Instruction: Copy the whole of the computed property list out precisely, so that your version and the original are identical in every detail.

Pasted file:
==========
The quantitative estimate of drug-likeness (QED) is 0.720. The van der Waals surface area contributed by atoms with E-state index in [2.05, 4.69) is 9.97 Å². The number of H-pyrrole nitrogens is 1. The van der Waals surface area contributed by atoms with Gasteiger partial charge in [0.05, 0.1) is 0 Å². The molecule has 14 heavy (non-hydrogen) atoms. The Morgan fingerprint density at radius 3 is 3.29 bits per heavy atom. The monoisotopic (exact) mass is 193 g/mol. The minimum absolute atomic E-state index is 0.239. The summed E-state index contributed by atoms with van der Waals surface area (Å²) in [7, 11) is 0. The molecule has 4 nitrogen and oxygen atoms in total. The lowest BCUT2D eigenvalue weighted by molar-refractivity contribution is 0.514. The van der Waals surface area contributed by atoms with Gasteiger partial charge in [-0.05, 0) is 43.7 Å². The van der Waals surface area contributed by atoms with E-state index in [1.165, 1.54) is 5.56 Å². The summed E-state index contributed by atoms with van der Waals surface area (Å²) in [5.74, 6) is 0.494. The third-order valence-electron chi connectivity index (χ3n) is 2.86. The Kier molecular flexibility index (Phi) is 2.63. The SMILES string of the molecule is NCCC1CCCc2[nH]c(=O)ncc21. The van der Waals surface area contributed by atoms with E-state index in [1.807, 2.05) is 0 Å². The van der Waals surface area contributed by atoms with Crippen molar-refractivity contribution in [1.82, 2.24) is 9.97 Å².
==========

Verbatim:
The quantitative estimate of drug-likeness (QED) is 0.720. The van der Waals surface area contributed by atoms with E-state index in [2.05, 4.69) is 9.97 Å². The number of H-pyrrole nitrogens is 1. The van der Waals surface area contributed by atoms with Gasteiger partial charge in [0.05, 0.1) is 0 Å². The molecule has 14 heavy (non-hydrogen) atoms. The Morgan fingerprint density at radius 3 is 3.29 bits per heavy atom. The monoisotopic (exact) mass is 193 g/mol. The minimum absolute atomic E-state index is 0.239. The summed E-state index contributed by atoms with van der Waals surface area (Å²) in [7, 11) is 0. The molecule has 4 nitrogen and oxygen atoms in total. The lowest BCUT2D eigenvalue weighted by molar-refractivity contribution is 0.514. The van der Waals surface area contributed by atoms with Gasteiger partial charge in [-0.05, 0) is 43.7 Å². The van der Waals surface area contributed by atoms with E-state index in [1.165, 1.54) is 5.56 Å². The summed E-state index contributed by atoms with van der Waals surface area (Å²) in [5.74, 6) is 0.494. The third-order valence-electron chi connectivity index (χ3n) is 2.86. The Kier molecular flexibility index (Phi) is 2.63. The SMILES string of the molecule is NCCC1CCCc2[nH]c(=O)ncc21. The van der Waals surface area contributed by atoms with E-state index in [1.807, 2.05) is 0 Å². The van der Waals surface area contributed by atoms with Crippen molar-refractivity contribution in [1.82, 2.24) is 9.97 Å².